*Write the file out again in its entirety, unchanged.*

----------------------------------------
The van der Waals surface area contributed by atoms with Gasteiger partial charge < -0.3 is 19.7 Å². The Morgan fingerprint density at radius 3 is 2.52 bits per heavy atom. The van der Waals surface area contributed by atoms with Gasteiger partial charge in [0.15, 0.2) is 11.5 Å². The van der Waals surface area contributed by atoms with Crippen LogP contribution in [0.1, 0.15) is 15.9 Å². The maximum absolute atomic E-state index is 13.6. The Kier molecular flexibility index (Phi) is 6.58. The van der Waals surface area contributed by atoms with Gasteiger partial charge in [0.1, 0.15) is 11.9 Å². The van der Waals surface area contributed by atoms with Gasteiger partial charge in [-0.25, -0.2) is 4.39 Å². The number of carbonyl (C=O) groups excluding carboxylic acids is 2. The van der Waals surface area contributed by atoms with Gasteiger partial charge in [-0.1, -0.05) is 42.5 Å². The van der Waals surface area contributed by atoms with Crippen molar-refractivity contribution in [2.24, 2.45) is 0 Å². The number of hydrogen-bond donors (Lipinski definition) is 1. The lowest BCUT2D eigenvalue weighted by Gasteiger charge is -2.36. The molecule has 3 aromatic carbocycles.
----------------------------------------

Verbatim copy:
The van der Waals surface area contributed by atoms with Gasteiger partial charge < -0.3 is 19.7 Å². The Morgan fingerprint density at radius 3 is 2.52 bits per heavy atom. The van der Waals surface area contributed by atoms with Gasteiger partial charge in [0.15, 0.2) is 11.5 Å². The van der Waals surface area contributed by atoms with Crippen LogP contribution in [0.1, 0.15) is 15.9 Å². The maximum absolute atomic E-state index is 13.6. The Kier molecular flexibility index (Phi) is 6.58. The van der Waals surface area contributed by atoms with Gasteiger partial charge in [0.1, 0.15) is 11.9 Å². The van der Waals surface area contributed by atoms with Gasteiger partial charge in [-0.25, -0.2) is 4.39 Å². The number of carbonyl (C=O) groups excluding carboxylic acids is 2. The van der Waals surface area contributed by atoms with Gasteiger partial charge in [-0.1, -0.05) is 42.5 Å². The van der Waals surface area contributed by atoms with Crippen molar-refractivity contribution in [2.24, 2.45) is 0 Å². The number of hydrogen-bond donors (Lipinski definition) is 1. The lowest BCUT2D eigenvalue weighted by Gasteiger charge is -2.36. The molecule has 3 aromatic carbocycles.